The following article was originally published on 12/30/17. Some aspects of the legislation have changed, but the information below is still largely accurate.I
By Dave Emanuel
t’s interesting to note that some allegedly conservative members of the Georgia State House are championing a new proposed tax on phone lines, television subscriptions and perhaps internet streaming services. Having not read the proposed legislation, I’m neither for it nor against it, yet its mere existence raises a number of questions, and a variety of viewpoints to consider.
The purpose of the proposed new tax, which would be approximately 5%, is to help pay for the costs of building broadband internet lines to serve people who live in rural areas and do not have access to high speed internet service. The estimated revenue from the new telecommunications tax is $200 million per year. It would be levied on phones, internet phones, and satellite television, all of which are not currently taxed.
The new tax would replace the existing franchise fees on communications services, and revenues would be split between state and local governments. That raises the question of revenue allocation in areas that already have high speed internet service. Will tax revenue be given to internet service providers who are not doing new construction?
Representative Jay Powell of Camilla, who is chairman of the House Ways and Means Committee, has stated that the tax base has to be broadened to apply to new technologies that didn’t exist when the state’s tax structure was created. Not surprisingly, cable companies are in favor of the tax, according to a lobbyist for the Georgia Cable Association.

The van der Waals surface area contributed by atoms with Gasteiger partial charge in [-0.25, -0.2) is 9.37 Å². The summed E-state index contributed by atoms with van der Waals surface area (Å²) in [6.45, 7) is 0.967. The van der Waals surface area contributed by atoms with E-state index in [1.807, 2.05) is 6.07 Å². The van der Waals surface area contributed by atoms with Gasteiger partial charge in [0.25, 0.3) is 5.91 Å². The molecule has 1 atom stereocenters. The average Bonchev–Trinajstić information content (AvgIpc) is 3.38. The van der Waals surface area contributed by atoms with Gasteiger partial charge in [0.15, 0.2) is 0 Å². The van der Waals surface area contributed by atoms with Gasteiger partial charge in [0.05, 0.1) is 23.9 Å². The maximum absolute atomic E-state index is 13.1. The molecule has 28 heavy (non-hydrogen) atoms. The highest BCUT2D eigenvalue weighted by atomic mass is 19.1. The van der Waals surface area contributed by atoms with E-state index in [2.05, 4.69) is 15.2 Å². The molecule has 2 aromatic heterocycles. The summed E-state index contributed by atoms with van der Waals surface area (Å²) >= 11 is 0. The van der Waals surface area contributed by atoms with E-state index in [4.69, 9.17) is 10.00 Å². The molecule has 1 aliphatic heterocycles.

Depending on your perspective, the proposed telecommunications is either good news or bad news. If you live in a rural area that does not have ground-based broadband service, your only option is satellite internet. While that’s not a bad option, like satellite television, it’s subject to interruption by the weather. Satellite internet is also somewhat more expensive than similar service from cable-based providers.
On the other hand, the proposed telecommunications tax can be viewed as both “robbing Peter to pay Paul” and government subsidizing private industry. The tax will be levied state wide, which means people living in urban and suburban areas will be paying a tax for which they receive no benefit, since they already have high speed internet service. People who are currently subjected to franchise taxes may experience a reduction in their overall telecommunication tax rate if the new tax is lower.
Another objection voiced by some opponents is that using taxes collected by the state to help defray the costs incurred by private companies is unfair, and sets a dangerous precedent. If internet service providers are given money to help them pay for construction of new lines, shouldn’t suppliers of gas and electricity be given the same consideration. As an example, heat for many homes in rural Georgia is provided by propane (which is stored in nearby tanks) because natural gas service is not available. That brings up the question of whether the next tax proposal will be to subsidize gas company construction costs with a heating tax?
Yet another question is the life span of the tax. Will it continue to be imposed after all of Georgia has broadband internet service?